Nuclear Cigarettes

Slate's Culture Blog
Aug. 5 2010 4:18 PM

Nuclear Cigarettes

The Associated Press reported last week that Mohammad Reza Madani, an official from the Iranian Society for Fighting Smoking, accused cigarette giant Philip Morris of being a Zionist company conspiring against Iran by exporting cigarettes laced with hazardous nuclear materials and pig hemoglobin, a protein found in blood. For these claims, he provided no evidence. 


Hazardous nuclear materials is an overstatement, to say the least, but there's more to this story than some guy in Iran said something crazy . According to the Environmental Protection Agency , cigarettes do contain radioactive elements (as do cat litter, glossy magazines, and Brazil nuts ). Tobacco plants absorb radon from soil, which, coupled with the phosphate fertilizers favored by the tobacco industry, results in a tobacco leaf that contains the decaying radioactive materials lead-210 and polonium-210. These both exist in trace amounts, but according to a study published in the journal of the National Academy of Sciences , they could help account for the increased risk of lung cancer in smokers. For its part, the tobacco industry must be at least slightly concerned as far back as in the 1970s, Philip Morris and other tobacco companies were aware of the radioactive materials in their cigarettes and tried unsuccessfully to remove them (by washing tobacco leaves, among other techniques) but kept quiet about what they knew until documents surfaced in 2008 .

What about pig's blood? Hemoglobin the protein found in red blood cells that allows them to carry oxygen actually is used in some cigarette filters to absorb toxins. (It's unconfirmed whether or not Philip Morris' Marlboro brand uses these filters.) The filters were first introduced in Greece as supposedly safer cigarettes, where they're known as Bio-Filters. In the United States, the same technology is marketed as Choice Filters . Hemoglobin's natural binding ability allows it to act as a sort of sponge for a number of chemical agents in tobacco smoke, and, according to its creators, reduces the smoke's toxicity by removing or reducing various chemicals. (The veracity of these claims is unclear, and very little research has been done.)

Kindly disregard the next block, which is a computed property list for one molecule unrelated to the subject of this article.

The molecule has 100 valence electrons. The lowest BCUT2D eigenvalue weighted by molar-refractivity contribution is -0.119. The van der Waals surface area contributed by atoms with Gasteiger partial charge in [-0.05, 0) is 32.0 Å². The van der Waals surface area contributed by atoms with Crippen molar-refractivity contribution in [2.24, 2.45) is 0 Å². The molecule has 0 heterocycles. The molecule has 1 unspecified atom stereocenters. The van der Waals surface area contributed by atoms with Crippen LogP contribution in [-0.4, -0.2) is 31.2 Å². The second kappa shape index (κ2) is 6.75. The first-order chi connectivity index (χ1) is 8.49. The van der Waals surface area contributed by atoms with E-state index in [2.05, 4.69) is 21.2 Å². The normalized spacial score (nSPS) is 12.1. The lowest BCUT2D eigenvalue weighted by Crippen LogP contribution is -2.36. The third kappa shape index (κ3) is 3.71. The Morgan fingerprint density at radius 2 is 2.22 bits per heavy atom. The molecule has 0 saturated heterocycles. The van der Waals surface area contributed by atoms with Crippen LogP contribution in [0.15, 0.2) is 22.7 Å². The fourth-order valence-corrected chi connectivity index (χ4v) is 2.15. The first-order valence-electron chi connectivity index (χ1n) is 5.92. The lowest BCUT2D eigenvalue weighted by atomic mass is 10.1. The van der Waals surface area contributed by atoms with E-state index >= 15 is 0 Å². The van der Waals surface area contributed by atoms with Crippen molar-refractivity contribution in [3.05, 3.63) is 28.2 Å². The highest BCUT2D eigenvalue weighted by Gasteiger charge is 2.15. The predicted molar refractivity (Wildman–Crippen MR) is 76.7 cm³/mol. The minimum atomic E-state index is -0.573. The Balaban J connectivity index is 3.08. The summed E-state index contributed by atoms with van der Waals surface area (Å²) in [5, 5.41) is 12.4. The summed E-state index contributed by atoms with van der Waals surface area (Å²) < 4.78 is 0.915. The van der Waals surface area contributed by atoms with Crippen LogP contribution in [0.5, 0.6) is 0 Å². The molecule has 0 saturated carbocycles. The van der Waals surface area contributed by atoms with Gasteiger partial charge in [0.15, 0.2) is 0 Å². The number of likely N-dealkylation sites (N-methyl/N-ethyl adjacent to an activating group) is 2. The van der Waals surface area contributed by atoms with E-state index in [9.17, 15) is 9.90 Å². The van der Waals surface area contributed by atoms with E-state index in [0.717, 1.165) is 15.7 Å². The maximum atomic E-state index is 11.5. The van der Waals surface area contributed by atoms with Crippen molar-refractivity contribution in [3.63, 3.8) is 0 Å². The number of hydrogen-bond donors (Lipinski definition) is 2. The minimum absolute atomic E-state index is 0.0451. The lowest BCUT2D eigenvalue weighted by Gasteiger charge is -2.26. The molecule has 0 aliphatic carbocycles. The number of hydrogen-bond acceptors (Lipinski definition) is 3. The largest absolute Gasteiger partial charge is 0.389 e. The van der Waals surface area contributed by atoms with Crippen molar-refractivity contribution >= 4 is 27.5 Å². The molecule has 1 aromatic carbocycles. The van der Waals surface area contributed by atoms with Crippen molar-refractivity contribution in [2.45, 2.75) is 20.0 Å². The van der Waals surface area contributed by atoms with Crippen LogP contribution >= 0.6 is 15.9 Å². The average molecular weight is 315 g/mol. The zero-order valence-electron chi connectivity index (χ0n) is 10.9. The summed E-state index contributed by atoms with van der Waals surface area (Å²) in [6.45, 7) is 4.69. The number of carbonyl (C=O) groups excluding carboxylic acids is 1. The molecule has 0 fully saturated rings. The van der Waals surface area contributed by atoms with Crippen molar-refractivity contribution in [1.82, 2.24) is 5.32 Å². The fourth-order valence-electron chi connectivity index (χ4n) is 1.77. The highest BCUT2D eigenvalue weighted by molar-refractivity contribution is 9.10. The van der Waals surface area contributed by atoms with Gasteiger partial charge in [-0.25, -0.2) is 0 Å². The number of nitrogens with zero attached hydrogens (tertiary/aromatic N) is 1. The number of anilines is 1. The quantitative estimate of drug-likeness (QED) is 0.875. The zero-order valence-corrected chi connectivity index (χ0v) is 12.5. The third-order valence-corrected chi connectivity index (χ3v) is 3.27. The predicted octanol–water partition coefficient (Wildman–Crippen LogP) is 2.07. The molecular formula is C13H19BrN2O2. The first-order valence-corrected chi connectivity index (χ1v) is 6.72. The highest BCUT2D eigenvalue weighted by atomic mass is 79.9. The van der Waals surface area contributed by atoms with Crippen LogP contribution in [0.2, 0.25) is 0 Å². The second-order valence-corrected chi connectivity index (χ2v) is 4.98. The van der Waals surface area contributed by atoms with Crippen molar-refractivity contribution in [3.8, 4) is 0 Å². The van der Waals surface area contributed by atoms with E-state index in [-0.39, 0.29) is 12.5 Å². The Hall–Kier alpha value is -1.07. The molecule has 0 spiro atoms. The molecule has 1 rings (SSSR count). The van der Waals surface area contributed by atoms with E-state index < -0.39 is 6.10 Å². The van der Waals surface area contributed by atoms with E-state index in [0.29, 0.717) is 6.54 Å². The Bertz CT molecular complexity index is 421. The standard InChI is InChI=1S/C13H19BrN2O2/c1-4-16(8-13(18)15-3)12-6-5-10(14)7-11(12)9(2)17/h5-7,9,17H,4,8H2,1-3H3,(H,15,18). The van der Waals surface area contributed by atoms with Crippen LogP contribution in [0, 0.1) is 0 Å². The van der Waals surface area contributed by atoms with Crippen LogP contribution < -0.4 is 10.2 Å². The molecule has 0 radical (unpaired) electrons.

In early 2008, Dutch author Christien Meindertsma published Pig 05049 , an extensively researched book in which he describes 185 different ways that pigs are used commercially, including as the source for the hemoglobin used in cigarette filters. ( Pig parts also find their way into ammunition, photo paper, heart valves, brakes, chewing gum, porcelain, conditioner, and biodiesel.) The Jakarta Globe reported the story in April after the Indonesian Consumer Protection Agency demanded an investigation (pig products are banned under both Muslim and Jewish dietary laws and would also pose problems for vegetarians). If an investigation is being conducted, its results have not yet been made public.

But if this is a Zionist conspiracy, it's a poorly conceived one, since both radioactive cigarettes and hemoglobin filters are available in the United States and Philip Morris is a top importer and distributor in Israel. In fact, in 2000, an Israeli lawsuit demanded $8 billion from Philip Morris for failing to disclose the radioactivity of its cigarettes.  


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